Condoleezza Rice to High Point’s Class of 2016: ‘Don’t let anyone else define your passion’

It’s graduation season, and we here at Ladders have decided to take a look back and showcase some past commencement addresses that stand the test of time. Here is the full transcript of Condoleezza Rice’s commencement address to High Point University’s Class of 2016.

It’s graduation season, and we here at Ladders have decided to take a look back and showcase some past commencement addresses that stand the test of time. Below is the full transcript of Condoleezza Rice’s commencement address to High Point University’s Class of 2016:

Education is transformative. It literally changes lives. That is why people for centuries have worked so hard to become educated. Education, more than any other force, can help to erase arbitrary divisions of race and class, arbitrary divisions of culture, and to unlock every person’s God-given potential.

Your passion may be hard to spot. So keep an open mind and keep searching. And when you find your passion, it’s yours. Not what someone else thinks it should be. There’s no earthly reason that a black girl from Birmingham, Alabama, should be a Soviet specialist. But that’s what I wanted to be. Don’t let anyone else define your passion for you because of your gender or the color of your skin.

Too often cynicism can be the fellow traveler of learning. And I know why. History is full of much cruelty and suffering and darkness. And it can be hard sometimes to believe that there’s a brighter future. But for all of our failings as human beings, for all of our current problems, more people today enjoy lives of opportunity than in all of human history. This progress has been the concerted effort not of cynics but of visionaries and optimists and idealists who deal with the world as it is but who never stop working for the world as it should be. Here in America, our own ideals of freedom and equality have been borne through generations by optimists. There was a day in my own lifetime when the hope of liberty and justice for all seemed impossible. But because individuals kept faith with the ideal of equality, we see a different America today where “we the people” is more inclusive.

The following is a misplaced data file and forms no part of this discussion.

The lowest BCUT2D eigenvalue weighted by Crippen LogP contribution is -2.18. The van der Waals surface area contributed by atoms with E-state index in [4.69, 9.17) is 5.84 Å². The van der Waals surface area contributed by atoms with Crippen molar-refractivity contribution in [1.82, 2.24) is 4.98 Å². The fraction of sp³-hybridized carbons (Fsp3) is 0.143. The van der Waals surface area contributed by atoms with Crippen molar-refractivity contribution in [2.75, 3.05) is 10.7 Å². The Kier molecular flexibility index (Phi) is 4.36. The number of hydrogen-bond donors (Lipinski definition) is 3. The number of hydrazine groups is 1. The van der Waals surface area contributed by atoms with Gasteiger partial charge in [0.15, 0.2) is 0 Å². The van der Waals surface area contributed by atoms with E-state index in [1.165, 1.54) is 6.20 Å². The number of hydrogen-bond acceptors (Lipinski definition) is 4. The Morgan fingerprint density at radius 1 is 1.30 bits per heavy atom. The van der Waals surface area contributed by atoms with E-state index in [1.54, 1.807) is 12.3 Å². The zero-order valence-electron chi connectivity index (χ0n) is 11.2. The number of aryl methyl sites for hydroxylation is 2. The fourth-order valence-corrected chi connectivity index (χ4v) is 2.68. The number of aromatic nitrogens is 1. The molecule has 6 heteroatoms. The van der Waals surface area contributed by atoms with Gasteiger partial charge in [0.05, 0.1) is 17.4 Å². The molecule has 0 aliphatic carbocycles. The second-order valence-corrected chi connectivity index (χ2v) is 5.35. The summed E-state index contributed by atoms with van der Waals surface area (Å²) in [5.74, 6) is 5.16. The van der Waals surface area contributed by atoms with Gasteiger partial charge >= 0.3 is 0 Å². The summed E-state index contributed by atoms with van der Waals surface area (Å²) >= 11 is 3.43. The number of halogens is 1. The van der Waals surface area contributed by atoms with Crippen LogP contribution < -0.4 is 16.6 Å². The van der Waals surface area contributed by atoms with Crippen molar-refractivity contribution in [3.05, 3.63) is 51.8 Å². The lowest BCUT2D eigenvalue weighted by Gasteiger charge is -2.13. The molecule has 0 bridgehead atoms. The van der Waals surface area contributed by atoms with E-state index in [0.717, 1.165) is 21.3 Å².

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It is your responsibility as educated people to help close the gaps of justice and opportunity—and yes, the gaps of freedom that still exist beyond our shores as well as within them.

At High Point, I know the mission of service is very close to the heart of this university, a recognized model for service learning. The ideal of service to others has inspired this class as well as others to devote thousands of hours of your own time to help those in need. And yes, your service will help them. But take it from me, it will help you more.

When you encounter those who are less fortunate, you cannot possibly give way to grievance. “Why do I not have?” Or its twin brother, entitlement. “Why don’t they give me?” Instead, you will ask, “Why have I been given so much?” And from that spirit, you will join the legions of optimists who are working toward a better human future.

Be passionate about what you choose to do in life. Use your powers of reason. Cultivate humility. Remain optimistic and always try to serve others as well as the goals of freedom and peace and justice.